Wednesday, March 10, 2010

Did the Obama administration violate the law when it interfered with the BBG's statement on Iran?

Several weeks ago, I reported via the Washington Post and The Cable that the Obama administration had tried to prevent the Broadcasting Board of Governors from protesting Iran's censorship policies, specifically the jamming of radio broadcast signals from abroad.

According to e-mails from Jeff Trimble - executive director of the Broadcasting Board of Governors - to several of his staffers, the National Security Council at first didn't want Voice of America to attach its name to a statement protesting Iran's censorship of the radio airwaves if it used the word "jamming." Later, the NSC modified its position to object to the use of the term "intensified jamming."
Dan Austin, director of VOA, acknowledged that changes had been made to the statement but declined to discuss the NSC's role. He said that the U.S. government should not be interfering with the BBG's editorial content, but acknowledged that on the communications and policy side, the lines were less clear.

"If it doesn't violate the letter of the firewall, common sense dictates it violates the spirit," a BBG official told The Cable on background basis.

VOA eventually joined the statement, and Trimble declined to confirm or deny that the White House pressured him...
Apparently, the Obama administration's actions aren't sitting too well with three Republican lawmakers who question whether the NSC might have broken the law by interfering in the BBG's policy making decisions:
Sens. Jon Kyl, R-AZ, Sam Brownback, R-KS, and Tom Coburn, R-OK sent a letter (pdf) Tuesday to BBG President Jeff Trimble demanding a full accounting of the actions of the NSC and the State Department in dealing with the BBG before it eventually issued the statement, which criticized Iran for its jamming of international satellites.

"If true, these actions constitute serious violations of U.S law, policy, and tradition related to the editorial independence of the taxpayer-funded Broadcasting Board of Governors. We believe it is important for you to address the claims made in the article," the letter stated.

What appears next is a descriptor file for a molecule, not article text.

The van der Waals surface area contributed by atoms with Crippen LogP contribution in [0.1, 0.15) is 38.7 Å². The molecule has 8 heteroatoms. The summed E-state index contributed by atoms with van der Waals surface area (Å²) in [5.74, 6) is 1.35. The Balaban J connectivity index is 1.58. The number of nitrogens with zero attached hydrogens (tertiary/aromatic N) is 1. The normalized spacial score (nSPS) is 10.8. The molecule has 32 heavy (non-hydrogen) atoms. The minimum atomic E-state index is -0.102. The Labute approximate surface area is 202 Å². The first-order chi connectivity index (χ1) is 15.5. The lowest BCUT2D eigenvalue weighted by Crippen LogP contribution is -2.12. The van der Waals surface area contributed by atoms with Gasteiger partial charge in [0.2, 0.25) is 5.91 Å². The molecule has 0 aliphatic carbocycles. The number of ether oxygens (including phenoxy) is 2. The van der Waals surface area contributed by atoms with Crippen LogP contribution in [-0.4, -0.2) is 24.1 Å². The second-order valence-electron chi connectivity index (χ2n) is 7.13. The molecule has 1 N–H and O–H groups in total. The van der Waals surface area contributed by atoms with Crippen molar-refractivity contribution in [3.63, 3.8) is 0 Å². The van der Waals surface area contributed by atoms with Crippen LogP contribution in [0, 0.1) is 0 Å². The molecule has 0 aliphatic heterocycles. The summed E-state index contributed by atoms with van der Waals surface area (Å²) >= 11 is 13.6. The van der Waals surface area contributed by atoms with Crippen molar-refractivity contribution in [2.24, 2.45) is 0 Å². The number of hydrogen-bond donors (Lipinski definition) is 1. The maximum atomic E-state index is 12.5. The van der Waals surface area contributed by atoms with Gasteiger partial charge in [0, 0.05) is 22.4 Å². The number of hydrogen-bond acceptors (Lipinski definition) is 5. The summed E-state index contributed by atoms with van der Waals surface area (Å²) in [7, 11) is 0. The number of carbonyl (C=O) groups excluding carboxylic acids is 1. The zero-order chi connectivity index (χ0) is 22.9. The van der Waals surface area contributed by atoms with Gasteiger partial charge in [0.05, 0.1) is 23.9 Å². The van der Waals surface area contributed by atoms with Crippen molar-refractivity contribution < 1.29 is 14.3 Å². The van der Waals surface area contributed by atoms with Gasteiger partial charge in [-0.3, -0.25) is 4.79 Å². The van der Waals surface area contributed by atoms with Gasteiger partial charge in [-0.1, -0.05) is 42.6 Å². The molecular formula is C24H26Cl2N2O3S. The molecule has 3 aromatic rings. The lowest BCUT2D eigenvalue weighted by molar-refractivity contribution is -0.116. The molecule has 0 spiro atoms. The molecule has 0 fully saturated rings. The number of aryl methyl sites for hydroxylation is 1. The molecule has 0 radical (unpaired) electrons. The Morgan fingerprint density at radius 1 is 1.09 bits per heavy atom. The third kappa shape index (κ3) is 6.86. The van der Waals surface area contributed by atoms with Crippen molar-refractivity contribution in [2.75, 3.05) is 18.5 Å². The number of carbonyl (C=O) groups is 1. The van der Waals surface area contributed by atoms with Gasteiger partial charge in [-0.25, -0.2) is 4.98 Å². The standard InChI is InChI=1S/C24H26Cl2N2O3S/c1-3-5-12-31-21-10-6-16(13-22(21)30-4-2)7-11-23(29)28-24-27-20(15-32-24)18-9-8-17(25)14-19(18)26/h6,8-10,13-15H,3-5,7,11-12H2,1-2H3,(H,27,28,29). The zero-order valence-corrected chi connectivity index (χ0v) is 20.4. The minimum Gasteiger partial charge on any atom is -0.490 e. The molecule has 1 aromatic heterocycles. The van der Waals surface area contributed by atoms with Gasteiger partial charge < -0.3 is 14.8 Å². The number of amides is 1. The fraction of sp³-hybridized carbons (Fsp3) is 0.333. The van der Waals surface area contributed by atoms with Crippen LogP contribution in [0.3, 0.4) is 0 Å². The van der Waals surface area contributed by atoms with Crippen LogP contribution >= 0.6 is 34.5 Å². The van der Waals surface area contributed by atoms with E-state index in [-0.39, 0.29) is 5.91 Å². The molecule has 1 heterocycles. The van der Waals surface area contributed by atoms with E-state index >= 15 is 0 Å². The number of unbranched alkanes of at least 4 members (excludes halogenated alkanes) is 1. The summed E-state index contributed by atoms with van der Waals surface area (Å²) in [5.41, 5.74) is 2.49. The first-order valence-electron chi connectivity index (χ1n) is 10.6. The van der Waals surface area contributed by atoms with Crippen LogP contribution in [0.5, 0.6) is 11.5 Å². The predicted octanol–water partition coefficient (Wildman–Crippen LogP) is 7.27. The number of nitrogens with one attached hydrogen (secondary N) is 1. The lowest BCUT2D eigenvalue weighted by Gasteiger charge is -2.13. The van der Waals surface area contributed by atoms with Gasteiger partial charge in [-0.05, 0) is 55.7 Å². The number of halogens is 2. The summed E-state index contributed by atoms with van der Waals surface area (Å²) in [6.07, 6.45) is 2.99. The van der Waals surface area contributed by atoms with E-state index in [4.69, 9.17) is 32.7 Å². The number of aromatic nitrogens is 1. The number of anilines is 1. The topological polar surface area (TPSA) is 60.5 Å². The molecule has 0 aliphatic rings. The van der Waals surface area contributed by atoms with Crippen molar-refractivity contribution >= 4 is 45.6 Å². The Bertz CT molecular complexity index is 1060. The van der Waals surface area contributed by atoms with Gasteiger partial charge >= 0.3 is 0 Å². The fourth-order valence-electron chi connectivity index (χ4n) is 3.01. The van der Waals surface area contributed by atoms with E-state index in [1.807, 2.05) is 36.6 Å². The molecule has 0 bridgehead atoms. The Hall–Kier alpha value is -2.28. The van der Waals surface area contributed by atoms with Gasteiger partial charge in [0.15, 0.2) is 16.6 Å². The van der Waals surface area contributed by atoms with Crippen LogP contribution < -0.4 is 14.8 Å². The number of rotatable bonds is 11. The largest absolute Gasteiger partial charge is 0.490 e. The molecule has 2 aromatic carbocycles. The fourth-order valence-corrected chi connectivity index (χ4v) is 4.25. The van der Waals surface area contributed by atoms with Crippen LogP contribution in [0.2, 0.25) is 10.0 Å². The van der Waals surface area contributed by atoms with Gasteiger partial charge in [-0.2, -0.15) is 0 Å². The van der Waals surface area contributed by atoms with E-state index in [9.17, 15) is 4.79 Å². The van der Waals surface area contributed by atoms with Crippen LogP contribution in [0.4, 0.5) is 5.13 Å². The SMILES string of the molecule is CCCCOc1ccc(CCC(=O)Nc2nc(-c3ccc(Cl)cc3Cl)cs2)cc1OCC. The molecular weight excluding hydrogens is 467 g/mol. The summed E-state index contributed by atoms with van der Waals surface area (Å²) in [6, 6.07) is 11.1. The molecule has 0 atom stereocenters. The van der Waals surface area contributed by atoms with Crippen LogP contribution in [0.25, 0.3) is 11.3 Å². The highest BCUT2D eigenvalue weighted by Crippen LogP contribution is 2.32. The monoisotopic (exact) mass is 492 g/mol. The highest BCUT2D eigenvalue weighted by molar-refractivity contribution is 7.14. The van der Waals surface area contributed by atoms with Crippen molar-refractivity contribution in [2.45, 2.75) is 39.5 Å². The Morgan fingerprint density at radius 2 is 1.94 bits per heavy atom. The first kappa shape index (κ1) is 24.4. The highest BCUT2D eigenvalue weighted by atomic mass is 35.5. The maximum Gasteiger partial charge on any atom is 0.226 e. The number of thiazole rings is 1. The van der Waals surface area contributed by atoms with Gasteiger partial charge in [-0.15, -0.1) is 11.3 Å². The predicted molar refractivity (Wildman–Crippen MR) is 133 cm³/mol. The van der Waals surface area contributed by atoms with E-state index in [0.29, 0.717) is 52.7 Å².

"We also believe it's important for you to publicly indicate whether representatives of the administration, including officials of the National Security Council, the Executive Office of the President, or the State Department, were involved in any way in the drafting, preparation, or clearance" of the statement.

The senators demanded that Trimble identify the specific individuals who were involved in the statement, state whether anyone at State raised concerns about possible violation of the editorial "firewall" between the administration and the BBG, and detail all of the BBG's activities related to Iran since last June's election.

Several BBG nominees are pending confirmation in the Senate, the letter noted.

An NSC official..., admitted that the NSC held a series of inter-agency meetings on the issue after the BBG asked the council for advice and defended the interaction as "appropriate."
"After the BBG asked the council for advice" - yeah, right!
"The BBG approached the NSC for guidance regarding a specific request from BBC and Deutsche Welle to issue a joint statement with VOA," the official said. "The NSC then worked with State and BBG to review the content of such a statement to ensure it was both factually accurate and legally sound; the NSC endorsed the issuance of a joint statement, and a strong statement was indeed issued."
Apparently, the NSC believes that the term "intensified jamming" is neither "factually accurate" nor "legally sound" since Iran would never dream of "intensifying" it's signal-jamming policies, which is why the NSC finally acquiesced and permitted the BBG to use just the word "jamming" without the factually inaccurate, legally unsound and superfluous adjective: "intensified". Heh...

Personally, I don't believe the NSC is telling the truth, and I hope Senators Kyle, Brownback and Coburn get down to the bottom of this - but unfortunately, I don't think that will happen anytime soon.

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